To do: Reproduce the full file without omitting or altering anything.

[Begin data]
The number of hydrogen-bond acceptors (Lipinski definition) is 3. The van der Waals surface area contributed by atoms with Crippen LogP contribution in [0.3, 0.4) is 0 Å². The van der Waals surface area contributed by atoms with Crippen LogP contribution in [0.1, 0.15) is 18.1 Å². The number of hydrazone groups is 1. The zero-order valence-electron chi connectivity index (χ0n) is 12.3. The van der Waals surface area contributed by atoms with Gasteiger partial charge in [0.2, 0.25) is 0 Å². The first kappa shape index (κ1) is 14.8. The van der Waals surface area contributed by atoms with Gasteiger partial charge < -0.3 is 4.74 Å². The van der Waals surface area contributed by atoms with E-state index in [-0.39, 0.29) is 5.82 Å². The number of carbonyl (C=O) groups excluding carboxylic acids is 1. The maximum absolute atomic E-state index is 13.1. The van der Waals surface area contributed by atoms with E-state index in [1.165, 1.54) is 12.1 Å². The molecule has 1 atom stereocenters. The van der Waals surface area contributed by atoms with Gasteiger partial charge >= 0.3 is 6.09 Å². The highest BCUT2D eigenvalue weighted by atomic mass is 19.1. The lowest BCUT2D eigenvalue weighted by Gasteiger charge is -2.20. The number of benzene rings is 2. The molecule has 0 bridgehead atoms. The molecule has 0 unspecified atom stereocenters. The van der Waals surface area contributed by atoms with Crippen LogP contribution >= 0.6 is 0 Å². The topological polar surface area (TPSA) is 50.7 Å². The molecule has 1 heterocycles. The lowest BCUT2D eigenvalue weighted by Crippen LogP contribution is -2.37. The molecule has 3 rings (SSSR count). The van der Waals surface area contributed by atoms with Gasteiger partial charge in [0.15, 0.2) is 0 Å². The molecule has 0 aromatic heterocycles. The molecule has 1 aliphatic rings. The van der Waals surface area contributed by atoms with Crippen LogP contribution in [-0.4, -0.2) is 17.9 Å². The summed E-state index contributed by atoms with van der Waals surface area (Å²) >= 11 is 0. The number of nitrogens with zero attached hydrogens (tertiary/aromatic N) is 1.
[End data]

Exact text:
The number of hydrogen-bond acceptors (Lipinski definition) is 3. The van der Waals surface area contributed by atoms with Crippen LogP contribution in [0.3, 0.4) is 0 Å². The van der Waals surface area contributed by atoms with Crippen LogP contribution in [0.1, 0.15) is 18.1 Å². The number of hydrazone groups is 1. The zero-order valence-electron chi connectivity index (χ0n) is 12.3. The van der Waals surface area contributed by atoms with Gasteiger partial charge in [0.2, 0.25) is 0 Å². The first kappa shape index (κ1) is 14.8. The van der Waals surface area contributed by atoms with Gasteiger partial charge < -0.3 is 4.74 Å². The van der Waals surface area contributed by atoms with E-state index in [-0.39, 0.29) is 5.82 Å². The number of carbonyl (C=O) groups excluding carboxylic acids is 1. The maximum absolute atomic E-state index is 13.1. The van der Waals surface area contributed by atoms with E-state index in [1.165, 1.54) is 12.1 Å². The molecule has 1 atom stereocenters. The van der Waals surface area contributed by atoms with Gasteiger partial charge >= 0.3 is 6.09 Å². The highest BCUT2D eigenvalue weighted by atomic mass is 19.1. The lowest BCUT2D eigenvalue weighted by Gasteiger charge is -2.20. The number of benzene rings is 2. The molecule has 0 bridgehead atoms. The molecule has 0 unspecified atom stereocenters. The van der Waals surface area contributed by atoms with Crippen LogP contribution >= 0.6 is 0 Å². The topological polar surface area (TPSA) is 50.7 Å². The molecule has 1 heterocycles. The lowest BCUT2D eigenvalue weighted by Crippen LogP contribution is -2.37. The molecule has 3 rings (SSSR count). The van der Waals surface area contributed by atoms with Gasteiger partial charge in [0.15, 0.2) is 0 Å². The molecule has 0 aromatic heterocycles. The molecule has 1 aliphatic rings. The van der Waals surface area contributed by atoms with Crippen LogP contribution in [-0.4, -0.2) is 17.9 Å². The summed E-state index contributed by atoms with van der Waals surface area (Å²) >= 11 is 0. The number of nitrogens with zero attached hydrogens (tertiary/aromatic N) is 1.